• Skin allergen: Certain compounds in skincare products, detergents, and other compounds may cause a rash or other skin reactions

Types of Allergens

Food Allergies

Any food can be an allergen. Depending on the food and the response of the body, the reaction may be classified as a food sensitivity or intolerance rather than an allergy. For instance, lactose intolerance is an inability to digest the lactose in milk rather than an allergy.

Symptoms of a food allergy may include itching, hives, nausea, vomiting, diarrhea, and swelling around the mouth.

The most common food allergies are the following:

  • Eggs
  • Milk
  • Peanuts
  • Soy
  • Wheat
  • Shellfish
  • Fish
  • Tree nuts

Drug Allergy

True drug allergies are fairly rare. What many people think of as a drug allergy is actually an adverse reaction to a drug.

In a drug allergy, immune compounds called immunoglobulin E (IgE) antibodies react to the drug. Since the drug circulates through the whole body, it can cause allergy symptoms through the body. Symptoms may include hives, wheezing, shortness of breath, throat and mouth swelling, vomiting, diarrhea, or fainting.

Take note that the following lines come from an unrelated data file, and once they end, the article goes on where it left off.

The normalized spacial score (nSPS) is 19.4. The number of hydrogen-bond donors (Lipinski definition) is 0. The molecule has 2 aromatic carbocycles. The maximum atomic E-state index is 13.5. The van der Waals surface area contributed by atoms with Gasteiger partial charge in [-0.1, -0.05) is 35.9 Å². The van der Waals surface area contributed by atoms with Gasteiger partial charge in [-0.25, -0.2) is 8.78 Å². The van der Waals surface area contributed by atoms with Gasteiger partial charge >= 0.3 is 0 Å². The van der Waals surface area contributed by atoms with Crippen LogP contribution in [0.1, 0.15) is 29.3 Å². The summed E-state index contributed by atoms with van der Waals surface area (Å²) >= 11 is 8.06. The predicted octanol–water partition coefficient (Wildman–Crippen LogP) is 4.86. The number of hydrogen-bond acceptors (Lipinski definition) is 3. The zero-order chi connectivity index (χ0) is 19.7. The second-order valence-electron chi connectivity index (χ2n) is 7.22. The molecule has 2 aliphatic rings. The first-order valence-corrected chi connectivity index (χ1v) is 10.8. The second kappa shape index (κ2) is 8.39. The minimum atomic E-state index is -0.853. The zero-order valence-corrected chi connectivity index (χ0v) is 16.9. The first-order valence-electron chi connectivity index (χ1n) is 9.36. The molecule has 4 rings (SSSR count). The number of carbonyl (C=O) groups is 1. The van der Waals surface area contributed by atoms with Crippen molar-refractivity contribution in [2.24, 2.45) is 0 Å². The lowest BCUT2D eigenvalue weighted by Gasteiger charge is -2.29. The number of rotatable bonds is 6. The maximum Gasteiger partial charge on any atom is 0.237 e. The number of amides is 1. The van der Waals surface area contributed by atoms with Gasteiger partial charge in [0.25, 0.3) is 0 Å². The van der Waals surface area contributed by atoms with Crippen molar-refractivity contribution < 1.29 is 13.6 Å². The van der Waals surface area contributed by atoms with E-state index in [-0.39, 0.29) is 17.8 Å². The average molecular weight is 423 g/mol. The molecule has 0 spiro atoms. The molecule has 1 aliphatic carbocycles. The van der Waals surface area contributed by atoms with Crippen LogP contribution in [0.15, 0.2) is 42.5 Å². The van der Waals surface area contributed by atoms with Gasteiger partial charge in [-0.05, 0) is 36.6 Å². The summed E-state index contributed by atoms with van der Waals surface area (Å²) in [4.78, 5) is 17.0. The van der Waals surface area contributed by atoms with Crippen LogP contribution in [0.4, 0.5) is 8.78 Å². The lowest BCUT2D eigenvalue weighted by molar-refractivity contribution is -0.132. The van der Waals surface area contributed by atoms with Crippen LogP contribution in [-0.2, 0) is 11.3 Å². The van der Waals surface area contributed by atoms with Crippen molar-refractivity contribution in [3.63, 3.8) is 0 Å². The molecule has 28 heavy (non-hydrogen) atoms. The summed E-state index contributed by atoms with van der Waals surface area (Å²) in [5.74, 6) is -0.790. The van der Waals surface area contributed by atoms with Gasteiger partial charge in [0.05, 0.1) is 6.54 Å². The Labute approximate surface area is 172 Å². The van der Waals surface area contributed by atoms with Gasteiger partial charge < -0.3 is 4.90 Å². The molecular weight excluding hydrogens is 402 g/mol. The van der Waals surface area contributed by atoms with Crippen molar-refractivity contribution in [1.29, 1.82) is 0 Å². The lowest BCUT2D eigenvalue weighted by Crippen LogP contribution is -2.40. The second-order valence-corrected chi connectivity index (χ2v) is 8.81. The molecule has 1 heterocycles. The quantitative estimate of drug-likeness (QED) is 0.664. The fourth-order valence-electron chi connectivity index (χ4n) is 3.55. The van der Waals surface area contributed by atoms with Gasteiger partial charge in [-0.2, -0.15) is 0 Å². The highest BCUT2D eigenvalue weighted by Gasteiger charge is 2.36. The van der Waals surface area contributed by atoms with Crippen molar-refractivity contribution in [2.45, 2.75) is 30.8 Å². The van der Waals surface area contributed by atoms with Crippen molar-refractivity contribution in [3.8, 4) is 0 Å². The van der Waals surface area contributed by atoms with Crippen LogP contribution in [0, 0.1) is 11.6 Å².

If it's suspected that you may have a drug allergy, your healthcare provider can test to check for an IgE response to certain. Penicillin is the most common drug allergy, occurring in an estimated 10% of people.

Latex Allergy

Latex is found in natural rubber products made from the sap of the Brazilian rubber tree. An allergic reaction can occur from both coming in physical contact with a latex product or from breathing in latex fibers.

Some products that contain latex include the following:

  • Rubber balls
  • Bandages
  • Balloons
  • Rubber bands
  • Condoms and diaphragms
  • Rubber household gloves

Symptoms of a latex allergy typically include swelling, itching, and redness after coming into contact with latex. If you are highly allergic, it's possible to have a more severe reaction to contact or even from a small amount of latex in the air.